“At best she was a mulatto. Under no conditions would she have passed for white in the United States. Had she lived in the Jim Crow era of the 1940’s, she most certainly would have been classified as Black or Negro. Under the racist system of apartheid as it existed in the Union of South Africa, Cleopatra would surely be classified as colored.”
Chronologically submits Browder, Cleopatra VII was born in 69 B.C.E., 1,322 years after Queen Tiye and 1,400 year after Queen Hatshepsut. The author asserts that neither Tiye nor Hatshepsut were used to qualify the ethnicity of the ancient Egyptians because they were too “African” in appearance
Numerous studies have surfaced documenting the Black/African characteristics of the Egyptians. Howard University School of Medicine lecturer and National Institute of Health research associate Dr. Keith W. Crawford in his essay “The Racial Identity of Ancient Egyptian Populations Based on the Analysis of Physical Remains” (Sertima) list the findings of Brauer (1990), Coon (1965), Comes (1950), Strouhal (1971), and Nutter (1958) to mention a few.
He quotes Montet (1965) who describes Dynasty III-VI Old Kindom rulers as having “unusually large, almost flat noses, thickish lips and somewhat low foreheads. Such were without exception the kings of Egypt at the time of the Old Kingdom.”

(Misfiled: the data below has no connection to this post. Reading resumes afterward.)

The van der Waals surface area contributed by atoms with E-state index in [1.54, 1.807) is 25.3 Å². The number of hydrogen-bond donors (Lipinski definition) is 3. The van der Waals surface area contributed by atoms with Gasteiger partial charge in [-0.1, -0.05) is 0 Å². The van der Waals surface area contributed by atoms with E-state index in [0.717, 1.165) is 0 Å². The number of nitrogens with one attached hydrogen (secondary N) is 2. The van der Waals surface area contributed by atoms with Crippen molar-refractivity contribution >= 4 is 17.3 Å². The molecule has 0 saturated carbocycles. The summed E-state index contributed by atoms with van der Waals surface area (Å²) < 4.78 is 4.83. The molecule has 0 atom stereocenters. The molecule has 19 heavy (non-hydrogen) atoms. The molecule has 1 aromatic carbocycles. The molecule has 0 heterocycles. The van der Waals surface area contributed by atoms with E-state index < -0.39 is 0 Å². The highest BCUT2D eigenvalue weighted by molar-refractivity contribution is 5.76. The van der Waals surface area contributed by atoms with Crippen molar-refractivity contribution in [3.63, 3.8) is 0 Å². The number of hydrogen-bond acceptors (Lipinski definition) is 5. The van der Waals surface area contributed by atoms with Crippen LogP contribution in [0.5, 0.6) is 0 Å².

Ivan Van Sertima in “Egypt is in Africa, But Was Ancient Egypt African?” (Sertima) further cites the 1973 study done by A.C. and R.I. Berry demonstrating that the Egyptian skull samples show a genetic continuity from the Pre-Dynastic era through the Old and Middle Kingdom – a span of two thousand years – where African features are dominant.
We can cite again Crawford’s continuing research (Sertima) where he unfolds early skeletal remains in the Nile Valley dating as early as 20,000 B.C.E. In 1982, a discovery was made at Wadi Kubbaniya, located north of Aswan in Egypt. The remains are described with affinities consistent with “broad African variants.”